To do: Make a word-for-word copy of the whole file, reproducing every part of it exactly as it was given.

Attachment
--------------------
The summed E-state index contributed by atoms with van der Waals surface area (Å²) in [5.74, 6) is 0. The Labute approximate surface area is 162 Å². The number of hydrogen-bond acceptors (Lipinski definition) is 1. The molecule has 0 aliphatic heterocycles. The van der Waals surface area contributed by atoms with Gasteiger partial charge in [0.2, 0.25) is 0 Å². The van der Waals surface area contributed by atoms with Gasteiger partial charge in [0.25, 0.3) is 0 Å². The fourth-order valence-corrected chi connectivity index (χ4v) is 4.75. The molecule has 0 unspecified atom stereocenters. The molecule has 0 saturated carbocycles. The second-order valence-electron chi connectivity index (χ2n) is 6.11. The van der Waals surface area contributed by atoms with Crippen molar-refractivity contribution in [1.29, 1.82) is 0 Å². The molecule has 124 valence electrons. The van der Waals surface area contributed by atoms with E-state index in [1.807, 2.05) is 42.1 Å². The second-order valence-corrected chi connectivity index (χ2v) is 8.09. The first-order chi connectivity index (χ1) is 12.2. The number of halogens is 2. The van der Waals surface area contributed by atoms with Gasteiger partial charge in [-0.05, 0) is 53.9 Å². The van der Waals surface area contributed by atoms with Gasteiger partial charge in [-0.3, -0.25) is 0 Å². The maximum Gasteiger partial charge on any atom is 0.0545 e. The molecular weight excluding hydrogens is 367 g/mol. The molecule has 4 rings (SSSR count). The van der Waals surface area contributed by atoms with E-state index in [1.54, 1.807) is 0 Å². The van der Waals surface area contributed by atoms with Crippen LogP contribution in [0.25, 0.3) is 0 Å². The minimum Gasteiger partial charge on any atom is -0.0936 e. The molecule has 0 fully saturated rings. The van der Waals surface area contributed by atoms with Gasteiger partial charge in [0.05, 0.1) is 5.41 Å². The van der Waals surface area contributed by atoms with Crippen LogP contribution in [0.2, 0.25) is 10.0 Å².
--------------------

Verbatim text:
The summed E-state index contributed by atoms with van der Waals surface area (Å²) in [5.74, 6) is 0. The Labute approximate surface area is 162 Å². The number of hydrogen-bond acceptors (Lipinski definition) is 1. The molecule has 0 aliphatic heterocycles. The van der Waals surface area contributed by atoms with Gasteiger partial charge in [0.2, 0.25) is 0 Å². The van der Waals surface area contributed by atoms with Gasteiger partial charge in [0.25, 0.3) is 0 Å². The fourth-order valence-corrected chi connectivity index (χ4v) is 4.75. The molecule has 0 unspecified atom stereocenters. The molecule has 0 saturated carbocycles. The second-order valence-electron chi connectivity index (χ2n) is 6.11. The van der Waals surface area contributed by atoms with Crippen molar-refractivity contribution in [1.29, 1.82) is 0 Å². The molecule has 124 valence electrons. The van der Waals surface area contributed by atoms with E-state index in [1.807, 2.05) is 42.1 Å². The second-order valence-corrected chi connectivity index (χ2v) is 8.09. The first-order chi connectivity index (χ1) is 12.2. The number of halogens is 2. The van der Waals surface area contributed by atoms with Gasteiger partial charge in [-0.05, 0) is 53.9 Å². The van der Waals surface area contributed by atoms with Gasteiger partial charge in [-0.3, -0.25) is 0 Å². The maximum Gasteiger partial charge on any atom is 0.0545 e. The molecular weight excluding hydrogens is 367 g/mol. The molecule has 4 rings (SSSR count). The van der Waals surface area contributed by atoms with E-state index in [1.54, 1.807) is 0 Å². The van der Waals surface area contributed by atoms with Crippen LogP contribution in [0.25, 0.3) is 0 Å². The minimum Gasteiger partial charge on any atom is -0.0936 e. The molecule has 0 fully saturated rings. The van der Waals surface area contributed by atoms with Gasteiger partial charge in [0.05, 0.1) is 5.41 Å². The van der Waals surface area contributed by atoms with Crippen LogP contribution in [0.2, 0.25) is 10.0 Å².